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Md. First Responders Urge Water Safety In Wake Of 9 Summer Drownings

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Alex DeMetrick 370x278 Alex DeMetrick
Alex DeMetrick has been a general assignment reporter with WJZ...
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BALTIMORE (WJZ) — It’s a seasonal challenge. With Maryland entering high summer, Alex DeMetrick reports first responders are trying to keep the number of drownings and boating accidents from climbing any higher.

Water is an irresistible draw in the summer and a source of constant watchfulness.

“They don’t realize how far they’re drifting out, and they can’t stand and then they try to swim back in and sometimes they can’t swim back in,” said Jess Jones, Sandy Point lifeguard.

Life vest fittings aren’t normally part of a day at the beach at Sandy Point State Park, but they were tried on for fun.

“It was fun to wear in the water, and I was able to float,” said Jakiya Lisenby, Sandy Point.

But they were also demonstrated to make a sobering point.

So far this summer, natural resources police have responded to nine drownings. Other agencies have also reported losses.

Deaths in areas clearly marked as unsafe for swimming ended in calls for dive teams and the recovery of a body.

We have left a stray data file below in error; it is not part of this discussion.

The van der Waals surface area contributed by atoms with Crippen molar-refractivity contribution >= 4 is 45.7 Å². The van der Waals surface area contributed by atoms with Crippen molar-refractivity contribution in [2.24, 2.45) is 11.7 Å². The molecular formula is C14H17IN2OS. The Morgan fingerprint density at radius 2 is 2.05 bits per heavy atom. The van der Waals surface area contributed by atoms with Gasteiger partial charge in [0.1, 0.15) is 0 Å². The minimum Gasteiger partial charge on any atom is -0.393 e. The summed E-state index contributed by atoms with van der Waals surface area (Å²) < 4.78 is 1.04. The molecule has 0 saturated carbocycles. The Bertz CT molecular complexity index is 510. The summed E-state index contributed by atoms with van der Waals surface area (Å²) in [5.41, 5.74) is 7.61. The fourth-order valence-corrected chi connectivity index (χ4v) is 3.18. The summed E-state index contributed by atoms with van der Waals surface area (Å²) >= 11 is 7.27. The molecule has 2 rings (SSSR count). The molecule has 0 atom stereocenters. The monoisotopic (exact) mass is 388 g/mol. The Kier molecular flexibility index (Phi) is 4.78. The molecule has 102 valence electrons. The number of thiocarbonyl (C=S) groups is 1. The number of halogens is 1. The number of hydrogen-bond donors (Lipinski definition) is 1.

The quiet waters of neighborhood docks have proven deadly to young children.

“There’s always the potential for somebody tripping or falling into the water off a dock. So putting that life jacket on is just an extra precaution,” said Julie Brown, Natural Resources Police Boating Education.

When it comes to any body of water, trouble can happen fast. That’s especially true for the bay and its rivers.

“If your loved one goes under the water, it’s not like a swimming pool. You may not be able to see them to pull them back up,” said Lt. Beth Mauk,  NRP.

Safety warnings extend off shore. In the past two weeks there have been nearly 30 boating accidents. There life jackets are the law.

On beaches, they aren’t required.

Zavion Randall says it might be necessary to wear one.

“So when you go to the deep end and you get one of these it won’t happen, you won’t drown,” he said.

There’s been more than enough drownings already.

Safety experts say the best precaution is to never swim alone and for parents never to take their eyes off young children.

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